Book review: 'The Wind in my Hair' by Masih Alinejad

Book review: 'The Wind in my Hair' by Masih Alinejad

She calls herself the child of the Islamic Revolution that visited Iran and she has lived nearly all her life under its shadow.

Masih Alinejad grew up in a tiny village of Ghomikola in Iran. As a young girl, she desperately wanted to run around the fields and ride a bicycle and jump in the river. But her brother Ali would never take her as girls are not allowed to do such things in Iran.

Every time Masih wanted to do something different, she was told that she can’t do it. The phrase “you can’t do that” is like waving a red rag at a bull, she says. “It gets my blood boiling,” she writes in her memoir, The Wind in my Hair — My fight for Freedom in Modern Iran.

Though she grew up in a village, she rebelled at every given point and also went on to become a journalist.

She was a two-year-old toddler when the Islamic Revolution overthrew Shah Mohammad Reza Pahlavi, ending more than two millennia of rule by Persian kings.

Her story is that of modern Iran, the tension between the secular tendencies of its population and the forced Islamification of the society and the struggle of women for their rights against the introduction of Sharia law.

The revolution, according to Masih, took women many steps backward. At every step of her life, Masih was rebelling and trying to set her own rules. Her story is that of a girl who posed questions at every stage of her life and she faced the consequences for that.

She was barely a teenager when she ended up in prison for political activism. While she is in prison she discovers she is pregnant. As per Iranian tradition, her marriage with Reza, her fiancé, was not completed.

For somebody who came from a village, to end up pregnant before the wedding was completely unheard of.

In order to restore the honour of the family, her father arranges for the wedding with Reza, who was also serving a prison sentence.

Even as Masih kept insisting that she hates wedding, her father tells her the wedding is being arranged for the family, “to show that we have raised a fine daughter even though you have given us so much grief.”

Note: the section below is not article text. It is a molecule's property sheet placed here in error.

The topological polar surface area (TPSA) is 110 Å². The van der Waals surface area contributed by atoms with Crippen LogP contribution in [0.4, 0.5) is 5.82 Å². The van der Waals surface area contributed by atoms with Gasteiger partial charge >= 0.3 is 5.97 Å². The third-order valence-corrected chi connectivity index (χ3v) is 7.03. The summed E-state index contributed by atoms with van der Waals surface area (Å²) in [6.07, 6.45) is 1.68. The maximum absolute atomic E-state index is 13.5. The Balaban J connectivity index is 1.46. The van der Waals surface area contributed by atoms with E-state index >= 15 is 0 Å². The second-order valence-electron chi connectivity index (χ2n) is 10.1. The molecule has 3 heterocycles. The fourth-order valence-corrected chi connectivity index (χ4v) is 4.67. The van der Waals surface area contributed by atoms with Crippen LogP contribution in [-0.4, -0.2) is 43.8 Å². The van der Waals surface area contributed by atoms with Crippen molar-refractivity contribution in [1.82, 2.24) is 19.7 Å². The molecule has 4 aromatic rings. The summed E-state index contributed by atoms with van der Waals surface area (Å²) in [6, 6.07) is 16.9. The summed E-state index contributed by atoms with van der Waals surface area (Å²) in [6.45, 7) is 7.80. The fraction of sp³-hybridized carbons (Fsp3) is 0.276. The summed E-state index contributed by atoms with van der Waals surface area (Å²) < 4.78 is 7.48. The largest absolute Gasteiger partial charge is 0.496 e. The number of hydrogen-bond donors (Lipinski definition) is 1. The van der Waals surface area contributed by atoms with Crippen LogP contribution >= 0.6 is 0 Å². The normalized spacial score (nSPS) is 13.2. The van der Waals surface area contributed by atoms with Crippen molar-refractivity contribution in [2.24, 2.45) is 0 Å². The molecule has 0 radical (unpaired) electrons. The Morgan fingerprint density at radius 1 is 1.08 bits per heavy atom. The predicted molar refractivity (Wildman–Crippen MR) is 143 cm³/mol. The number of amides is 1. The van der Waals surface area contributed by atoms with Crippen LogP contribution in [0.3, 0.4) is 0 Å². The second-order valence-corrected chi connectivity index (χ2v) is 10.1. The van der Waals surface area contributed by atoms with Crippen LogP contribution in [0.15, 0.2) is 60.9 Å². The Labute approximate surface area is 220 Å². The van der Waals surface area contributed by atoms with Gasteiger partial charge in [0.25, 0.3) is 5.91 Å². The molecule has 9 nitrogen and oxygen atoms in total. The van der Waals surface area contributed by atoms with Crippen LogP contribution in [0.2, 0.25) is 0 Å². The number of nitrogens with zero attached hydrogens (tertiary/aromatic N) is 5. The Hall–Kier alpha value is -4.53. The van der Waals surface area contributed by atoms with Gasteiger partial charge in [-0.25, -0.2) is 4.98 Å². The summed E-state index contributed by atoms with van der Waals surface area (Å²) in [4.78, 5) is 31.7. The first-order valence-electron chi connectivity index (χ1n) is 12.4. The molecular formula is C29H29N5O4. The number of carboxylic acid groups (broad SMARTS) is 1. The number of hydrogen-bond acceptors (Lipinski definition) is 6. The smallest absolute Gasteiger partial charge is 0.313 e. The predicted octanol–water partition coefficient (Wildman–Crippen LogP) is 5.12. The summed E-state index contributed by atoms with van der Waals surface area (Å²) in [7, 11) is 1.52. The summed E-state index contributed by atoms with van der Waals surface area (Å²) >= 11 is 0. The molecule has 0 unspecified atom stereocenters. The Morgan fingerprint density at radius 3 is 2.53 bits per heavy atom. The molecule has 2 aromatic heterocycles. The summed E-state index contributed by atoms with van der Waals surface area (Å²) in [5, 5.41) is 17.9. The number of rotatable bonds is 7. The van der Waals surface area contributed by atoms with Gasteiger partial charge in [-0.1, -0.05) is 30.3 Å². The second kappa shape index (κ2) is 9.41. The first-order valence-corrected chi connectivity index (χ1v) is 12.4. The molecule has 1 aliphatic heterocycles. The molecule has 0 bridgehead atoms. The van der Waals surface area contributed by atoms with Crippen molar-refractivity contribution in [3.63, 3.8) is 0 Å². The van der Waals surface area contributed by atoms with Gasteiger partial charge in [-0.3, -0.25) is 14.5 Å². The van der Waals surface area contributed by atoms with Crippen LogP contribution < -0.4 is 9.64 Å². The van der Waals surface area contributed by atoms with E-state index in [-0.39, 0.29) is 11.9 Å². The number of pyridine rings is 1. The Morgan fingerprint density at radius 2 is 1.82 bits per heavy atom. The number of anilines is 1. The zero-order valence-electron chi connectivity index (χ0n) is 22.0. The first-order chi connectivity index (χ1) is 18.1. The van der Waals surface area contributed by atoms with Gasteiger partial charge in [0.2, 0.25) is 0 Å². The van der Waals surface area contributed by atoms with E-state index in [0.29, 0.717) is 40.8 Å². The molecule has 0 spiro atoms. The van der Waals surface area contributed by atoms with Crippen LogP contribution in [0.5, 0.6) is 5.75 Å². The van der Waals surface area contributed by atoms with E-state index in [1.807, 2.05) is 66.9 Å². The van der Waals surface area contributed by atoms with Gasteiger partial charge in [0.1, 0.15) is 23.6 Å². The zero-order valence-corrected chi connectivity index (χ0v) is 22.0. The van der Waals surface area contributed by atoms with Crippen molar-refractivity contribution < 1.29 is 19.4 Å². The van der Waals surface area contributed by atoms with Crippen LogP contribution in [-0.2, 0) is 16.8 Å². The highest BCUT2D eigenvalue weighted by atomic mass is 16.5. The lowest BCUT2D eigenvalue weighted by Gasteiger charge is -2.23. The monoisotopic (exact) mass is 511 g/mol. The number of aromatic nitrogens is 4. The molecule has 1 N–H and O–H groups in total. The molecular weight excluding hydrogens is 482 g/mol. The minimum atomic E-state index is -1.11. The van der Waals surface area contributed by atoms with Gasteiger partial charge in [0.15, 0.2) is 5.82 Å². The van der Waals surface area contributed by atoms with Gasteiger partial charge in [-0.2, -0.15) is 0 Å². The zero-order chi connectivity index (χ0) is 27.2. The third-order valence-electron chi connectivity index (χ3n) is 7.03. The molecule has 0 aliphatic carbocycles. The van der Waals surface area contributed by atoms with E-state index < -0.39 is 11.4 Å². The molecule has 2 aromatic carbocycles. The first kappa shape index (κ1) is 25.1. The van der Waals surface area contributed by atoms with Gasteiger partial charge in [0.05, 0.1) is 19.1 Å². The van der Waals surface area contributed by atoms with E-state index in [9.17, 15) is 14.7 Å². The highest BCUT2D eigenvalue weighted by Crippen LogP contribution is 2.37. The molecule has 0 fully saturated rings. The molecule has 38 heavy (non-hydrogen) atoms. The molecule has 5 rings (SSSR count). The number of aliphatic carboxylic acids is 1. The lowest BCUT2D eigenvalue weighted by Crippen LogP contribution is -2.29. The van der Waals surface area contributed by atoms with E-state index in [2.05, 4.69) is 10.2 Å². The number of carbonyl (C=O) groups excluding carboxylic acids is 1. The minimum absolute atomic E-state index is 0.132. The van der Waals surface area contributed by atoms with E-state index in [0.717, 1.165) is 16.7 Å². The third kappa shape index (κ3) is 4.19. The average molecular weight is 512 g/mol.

The marriage ends abruptly when Reza tells her that he is in love with another woman and wants a divorce. The divorce comes through but Masih also loses custody of her three-year-old son.

Masih’s life is punctuated with numerous such episodes of difficult phases but she goes through them stoically.

On divorce, she says she had notched another family first. She was “the first woman in our family to be arrested, the first to be jailed and the first to be pregnant before her wedding. I would now be the first in all of Ghomikola to be divorced,” she writes.

She narrates her story quite coherently without as much dithering in delving the details of the dark moments of her life in Iran.

She then went on to become a journalist and a strong critic of the Iranian regime. The genesis of her rage against the Iranian authoritarianism is the insistence that women cover themselves with the hijab. Way back on March 8, 1979, hundreds of women turned up for International Women’s Day to protest laws to introduce compulsory hijab and other Islamic restrictions.

Her bold stand on the chador and her constant criticism of the Iranian regime prompted the authorities to exile her.

She first went to the United Kingdom and then moved to the US. While in the US, she started a Facebook page titled “My Stealthy Freedom”, exhorting women to put up photos without their hijabs.

Compulsory hijab, according to Masih, is not part of Iran’s culture. “When you force a seven-year-old girl to wear the hijab, how can it be a cultural issue?” she asks.

The fight against compulsory hijab, she says, is fighting for human dignity. “Compulsory hijab is the most visible symbol of oppression against women, and we have to stand together and bring this wall down,” she wrote quoting her own speech at the European Parliament panel on burkini ban.

According to Masih, the idea for this memoir came from Facebook’s Sheryl Sandberg. And for this endeavour, she delved into much of her own writings in newspapers and blogs.

Even as you get to know of Masih's journey from a village in northern Iran to New York, you also learn about the trials of women in Iran and the repressive politics that have beset the people of that country.